Thrybergh Ravenfield Dalton

South Yorkshire England

            Pronounced locally Thrybur  Old English Triberg

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12th & 13th Centuries Onward


The linage of the Percys ended in the male line at the close of the 12th century by the deaths, without issue, of the four sons of William de Perci's  grandson William. The estates were divided between their two sisters , Maud, wife of William de Mauduit, Earl of Warwick, who died without issue, and Agnes, on whom the whole possessions of the Percy's in England devolved, and passed to Joceleyn de Louvaine, brother of Adeliza, Queen of Henry I, who assumed the name of Percy, Thus retaining the arms of his own family.
It is interesting to note that on the signing of the Magna Carta by King John in 1215, a lot of the local noble names of the West Riding of Yorkshire were recorded as being supporters of the King and included Ralph de Normanville, William de Percy , and William de Warren.

Rozelline was a predecessor of the Normanvilles, not only in Yorkshire but also at Stainton and Reasby in Lincolnshire, and his property at all these places fell to that of his eldest co heir came afterwards to the Yorkshire Baron Adam Swain son founder of the priory of Monkbretton. Adams eldest daughter and co-heir married Alexandra Crevequer, and the meane lordship under De Percy of these two places passed to her descendants the Nevils and  Hetons , one of the latter in the reign of Edward 111.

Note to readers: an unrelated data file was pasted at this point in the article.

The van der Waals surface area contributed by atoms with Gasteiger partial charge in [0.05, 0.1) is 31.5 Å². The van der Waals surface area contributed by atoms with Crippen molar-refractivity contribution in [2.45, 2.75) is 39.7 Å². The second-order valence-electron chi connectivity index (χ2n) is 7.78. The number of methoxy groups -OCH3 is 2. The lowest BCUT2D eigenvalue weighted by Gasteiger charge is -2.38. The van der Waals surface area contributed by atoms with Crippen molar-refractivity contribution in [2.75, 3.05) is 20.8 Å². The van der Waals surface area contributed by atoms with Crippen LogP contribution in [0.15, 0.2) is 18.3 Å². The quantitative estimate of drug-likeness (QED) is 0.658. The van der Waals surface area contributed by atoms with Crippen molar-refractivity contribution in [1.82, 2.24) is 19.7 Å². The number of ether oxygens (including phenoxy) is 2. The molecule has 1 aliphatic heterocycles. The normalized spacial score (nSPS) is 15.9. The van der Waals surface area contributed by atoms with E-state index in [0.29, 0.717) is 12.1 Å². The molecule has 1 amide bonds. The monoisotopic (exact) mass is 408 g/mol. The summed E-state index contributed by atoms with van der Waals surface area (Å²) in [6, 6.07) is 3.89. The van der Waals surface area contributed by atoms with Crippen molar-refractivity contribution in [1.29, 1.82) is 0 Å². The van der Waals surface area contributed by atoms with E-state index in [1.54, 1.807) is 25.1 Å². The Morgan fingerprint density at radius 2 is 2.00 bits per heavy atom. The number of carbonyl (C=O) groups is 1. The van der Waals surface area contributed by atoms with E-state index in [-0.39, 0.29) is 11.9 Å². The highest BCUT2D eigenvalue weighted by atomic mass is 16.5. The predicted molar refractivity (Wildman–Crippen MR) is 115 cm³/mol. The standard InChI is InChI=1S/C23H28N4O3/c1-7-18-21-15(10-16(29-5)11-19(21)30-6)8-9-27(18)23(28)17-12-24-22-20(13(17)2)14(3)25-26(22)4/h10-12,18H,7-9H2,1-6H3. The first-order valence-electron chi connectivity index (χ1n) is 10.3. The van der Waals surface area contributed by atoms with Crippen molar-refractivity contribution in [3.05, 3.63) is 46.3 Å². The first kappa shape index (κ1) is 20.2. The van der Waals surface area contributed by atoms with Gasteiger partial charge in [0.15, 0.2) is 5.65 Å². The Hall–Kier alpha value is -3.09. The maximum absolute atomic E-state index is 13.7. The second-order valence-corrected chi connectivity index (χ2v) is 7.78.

Ralph De Normanville 1168-89 by marriage to a certain Avicia, who may have represented a younger co-heir. That Avicia was an heiress in both counties is quite clear. In 1203 she claimed  land in Stainton. Of which Ralph De Normanville and she had been seized in the time of Henry 11 in right of the said Avicia, and in circa 1185-90 Ralph De Normanville grants to his son lands in Thrybergh and elsewhere by consent of Avicia my wife. This Ralph gave one oxgang in Brinsford to the Templars in 1194-5, and his widow had two oxgangs there in 1203.

In the 1200's Thrybergh passed on to the Normainvilles for about 100 years, Ralph Normanville became Lord of Thrybergh. The name of Ralph's wife is unknown at present, but he had a son named Ralph Normanville 11. who died sometime after 1259.


Again the name of the wife of Ralph 11 is not known but he had a son Adam who inherited Thrybergh, and daughter named Margery Normanville who inherited from Adam who died without issue. Margery married a Ralph Reresby around 1287 thus beginning close to a four hundred year presence of Reresbys at Thrybergh. The Reresbys also owned properties and land in other parts of Yorkshire including Ickles which was on the land where Steel Peech and Tozer used to be in nearby Rotherham. The Reresbys also owned land at Ashover Derbyshire. Adam De Reresby Lord of Eshouere was born at Thrybergh approx 1288 Adam died prior to 1378.Adam married Thethnega approx 1302 who was also born in Thrybergh around 1282 [ For further reading see the Reresby family on this site ]